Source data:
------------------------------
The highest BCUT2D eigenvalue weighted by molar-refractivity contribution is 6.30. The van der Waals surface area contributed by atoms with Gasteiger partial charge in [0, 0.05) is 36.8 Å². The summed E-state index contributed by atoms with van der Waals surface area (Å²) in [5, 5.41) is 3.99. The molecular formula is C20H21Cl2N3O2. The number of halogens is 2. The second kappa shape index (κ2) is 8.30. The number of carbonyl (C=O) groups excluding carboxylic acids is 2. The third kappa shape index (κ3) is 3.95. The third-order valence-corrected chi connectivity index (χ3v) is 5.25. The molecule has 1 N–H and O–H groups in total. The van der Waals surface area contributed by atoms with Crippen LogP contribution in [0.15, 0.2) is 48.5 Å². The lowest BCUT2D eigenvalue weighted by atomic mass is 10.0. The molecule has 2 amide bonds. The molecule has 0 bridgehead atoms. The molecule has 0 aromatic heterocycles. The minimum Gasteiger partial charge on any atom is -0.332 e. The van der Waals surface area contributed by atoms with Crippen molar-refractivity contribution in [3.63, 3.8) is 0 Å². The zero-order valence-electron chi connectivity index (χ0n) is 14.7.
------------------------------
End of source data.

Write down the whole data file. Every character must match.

The highest BCUT2D eigenvalue weighted by molar-refractivity contribution is 6.30. The van der Waals surface area contributed by atoms with Gasteiger partial charge in [0, 0.05) is 36.8 Å². The summed E-state index contributed by atoms with van der Waals surface area (Å²) in [5, 5.41) is 3.99. The molecular formula is C20H21Cl2N3O2. The number of halogens is 2. The second kappa shape index (κ2) is 8.30. The number of carbonyl (C=O) groups excluding carboxylic acids is 2. The third kappa shape index (κ3) is 3.95. The third-order valence-corrected chi connectivity index (χ3v) is 5.25. The molecule has 1 N–H and O–H groups in total. The van der Waals surface area contributed by atoms with Crippen LogP contribution in [0.15, 0.2) is 48.5 Å². The lowest BCUT2D eigenvalue weighted by atomic mass is 10.0. The molecule has 2 amide bonds. The molecule has 0 bridgehead atoms. The molecule has 0 aromatic heterocycles. The minimum Gasteiger partial charge on any atom is -0.332 e. The van der Waals surface area contributed by atoms with Crippen molar-refractivity contribution in [3.63, 3.8) is 0 Å². The zero-order valence-electron chi connectivity index (χ0n) is 14.7.